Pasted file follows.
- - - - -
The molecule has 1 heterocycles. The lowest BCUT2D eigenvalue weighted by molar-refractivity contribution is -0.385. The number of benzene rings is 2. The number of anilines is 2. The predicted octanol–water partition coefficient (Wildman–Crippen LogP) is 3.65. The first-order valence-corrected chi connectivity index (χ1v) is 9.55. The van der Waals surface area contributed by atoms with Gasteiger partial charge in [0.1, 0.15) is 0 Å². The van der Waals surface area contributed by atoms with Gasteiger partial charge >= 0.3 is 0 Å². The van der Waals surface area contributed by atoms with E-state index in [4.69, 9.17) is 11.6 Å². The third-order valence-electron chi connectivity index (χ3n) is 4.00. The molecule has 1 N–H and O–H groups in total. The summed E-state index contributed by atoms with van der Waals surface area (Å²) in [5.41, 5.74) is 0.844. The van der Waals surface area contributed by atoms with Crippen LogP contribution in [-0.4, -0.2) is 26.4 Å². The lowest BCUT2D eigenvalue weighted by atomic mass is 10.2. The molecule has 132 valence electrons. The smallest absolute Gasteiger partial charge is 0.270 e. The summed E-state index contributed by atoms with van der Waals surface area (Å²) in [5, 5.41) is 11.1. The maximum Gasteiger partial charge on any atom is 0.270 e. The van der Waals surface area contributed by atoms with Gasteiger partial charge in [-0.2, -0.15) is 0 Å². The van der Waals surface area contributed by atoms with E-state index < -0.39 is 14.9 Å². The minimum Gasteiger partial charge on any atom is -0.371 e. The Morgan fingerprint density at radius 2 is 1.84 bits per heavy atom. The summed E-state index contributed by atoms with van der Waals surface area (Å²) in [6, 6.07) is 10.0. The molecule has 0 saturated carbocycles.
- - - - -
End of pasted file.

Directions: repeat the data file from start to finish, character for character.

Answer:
The molecule has 1 heterocycles. The lowest BCUT2D eigenvalue weighted by molar-refractivity contribution is -0.385. The number of benzene rings is 2. The number of anilines is 2. The predicted octanol–water partition coefficient (Wildman–Crippen LogP) is 3.65. The first-order valence-corrected chi connectivity index (χ1v) is 9.55. The van der Waals surface area contributed by atoms with Gasteiger partial charge in [0.1, 0.15) is 0 Å². The van der Waals surface area contributed by atoms with Gasteiger partial charge >= 0.3 is 0 Å². The van der Waals surface area contributed by atoms with E-state index in [4.69, 9.17) is 11.6 Å². The third-order valence-electron chi connectivity index (χ3n) is 4.00. The molecule has 1 N–H and O–H groups in total. The summed E-state index contributed by atoms with van der Waals surface area (Å²) in [5.41, 5.74) is 0.844. The van der Waals surface area contributed by atoms with Crippen LogP contribution in [-0.4, -0.2) is 26.4 Å². The lowest BCUT2D eigenvalue weighted by atomic mass is 10.2. The molecule has 132 valence electrons. The smallest absolute Gasteiger partial charge is 0.270 e. The summed E-state index contributed by atoms with van der Waals surface area (Å²) in [5, 5.41) is 11.1. The maximum Gasteiger partial charge on any atom is 0.270 e. The van der Waals surface area contributed by atoms with Gasteiger partial charge in [-0.2, -0.15) is 0 Å². The van der Waals surface area contributed by atoms with E-state index < -0.39 is 14.9 Å². The minimum Gasteiger partial charge on any atom is -0.371 e. The Morgan fingerprint density at radius 2 is 1.84 bits per heavy atom. The summed E-state index contributed by atoms with van der Waals surface area (Å²) in [6, 6.07) is 10.0. The molecule has 0 saturated carbocycles.